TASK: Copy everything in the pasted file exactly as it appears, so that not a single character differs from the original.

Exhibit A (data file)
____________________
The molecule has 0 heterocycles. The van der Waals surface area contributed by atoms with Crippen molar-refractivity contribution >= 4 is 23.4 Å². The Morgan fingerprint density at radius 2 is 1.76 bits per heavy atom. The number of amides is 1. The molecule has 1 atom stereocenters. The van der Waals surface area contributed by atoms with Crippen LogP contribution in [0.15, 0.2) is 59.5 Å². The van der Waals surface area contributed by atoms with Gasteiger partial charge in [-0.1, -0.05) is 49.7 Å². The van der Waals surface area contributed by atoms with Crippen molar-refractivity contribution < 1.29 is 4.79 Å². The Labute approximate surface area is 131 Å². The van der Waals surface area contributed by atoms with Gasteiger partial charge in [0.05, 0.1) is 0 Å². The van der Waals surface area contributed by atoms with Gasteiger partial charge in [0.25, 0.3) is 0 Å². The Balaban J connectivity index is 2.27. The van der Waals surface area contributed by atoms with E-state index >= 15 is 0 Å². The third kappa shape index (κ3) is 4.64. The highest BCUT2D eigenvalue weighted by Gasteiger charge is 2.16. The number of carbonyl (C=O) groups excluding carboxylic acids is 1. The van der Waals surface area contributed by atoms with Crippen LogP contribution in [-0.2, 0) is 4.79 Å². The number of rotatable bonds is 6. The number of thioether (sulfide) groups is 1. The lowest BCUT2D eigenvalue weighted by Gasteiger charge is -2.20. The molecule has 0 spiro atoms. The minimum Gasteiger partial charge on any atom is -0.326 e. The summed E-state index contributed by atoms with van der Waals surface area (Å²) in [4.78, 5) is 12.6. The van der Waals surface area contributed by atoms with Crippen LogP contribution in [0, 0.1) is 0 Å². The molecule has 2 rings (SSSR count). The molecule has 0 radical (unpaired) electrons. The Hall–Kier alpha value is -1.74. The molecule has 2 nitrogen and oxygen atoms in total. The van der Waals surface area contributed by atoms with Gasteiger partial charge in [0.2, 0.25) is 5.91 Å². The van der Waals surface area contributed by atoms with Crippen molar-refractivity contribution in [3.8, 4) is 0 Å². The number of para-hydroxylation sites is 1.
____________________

The molecule has 0 heterocycles. The van der Waals surface area contributed by atoms with Crippen molar-refractivity contribution >= 4 is 23.4 Å². The Morgan fingerprint density at radius 2 is 1.76 bits per heavy atom. The number of amides is 1. The molecule has 1 atom stereocenters. The van der Waals surface area contributed by atoms with Crippen LogP contribution in [0.15, 0.2) is 59.5 Å². The van der Waals surface area contributed by atoms with Gasteiger partial charge in [-0.1, -0.05) is 49.7 Å². The van der Waals surface area contributed by atoms with Crippen molar-refractivity contribution < 1.29 is 4.79 Å². The Labute approximate surface area is 131 Å². The van der Waals surface area contributed by atoms with Gasteiger partial charge in [0.05, 0.1) is 0 Å². The van der Waals surface area contributed by atoms with Gasteiger partial charge in [0.25, 0.3) is 0 Å². The Balaban J connectivity index is 2.27. The van der Waals surface area contributed by atoms with E-state index >= 15 is 0 Å². The third kappa shape index (κ3) is 4.64. The highest BCUT2D eigenvalue weighted by Gasteiger charge is 2.16. The number of carbonyl (C=O) groups excluding carboxylic acids is 1. The van der Waals surface area contributed by atoms with Crippen LogP contribution in [-0.2, 0) is 4.79 Å². The number of rotatable bonds is 6. The number of thioether (sulfide) groups is 1. The lowest BCUT2D eigenvalue weighted by Gasteiger charge is -2.20. The molecule has 0 spiro atoms. The minimum Gasteiger partial charge on any atom is -0.326 e. The summed E-state index contributed by atoms with van der Waals surface area (Å²) in [4.78, 5) is 12.6. The van der Waals surface area contributed by atoms with Crippen LogP contribution in [0, 0.1) is 0 Å². The molecule has 2 rings (SSSR count). The molecule has 0 radical (unpaired) electrons. The Hall–Kier alpha value is -1.74. The molecule has 2 nitrogen and oxygen atoms in total. The van der Waals surface area contributed by atoms with Gasteiger partial charge in [0.2, 0.25) is 5.91 Å². The van der Waals surface area contributed by atoms with Crippen molar-refractivity contribution in [3.8, 4) is 0 Å². The number of para-hydroxylation sites is 1.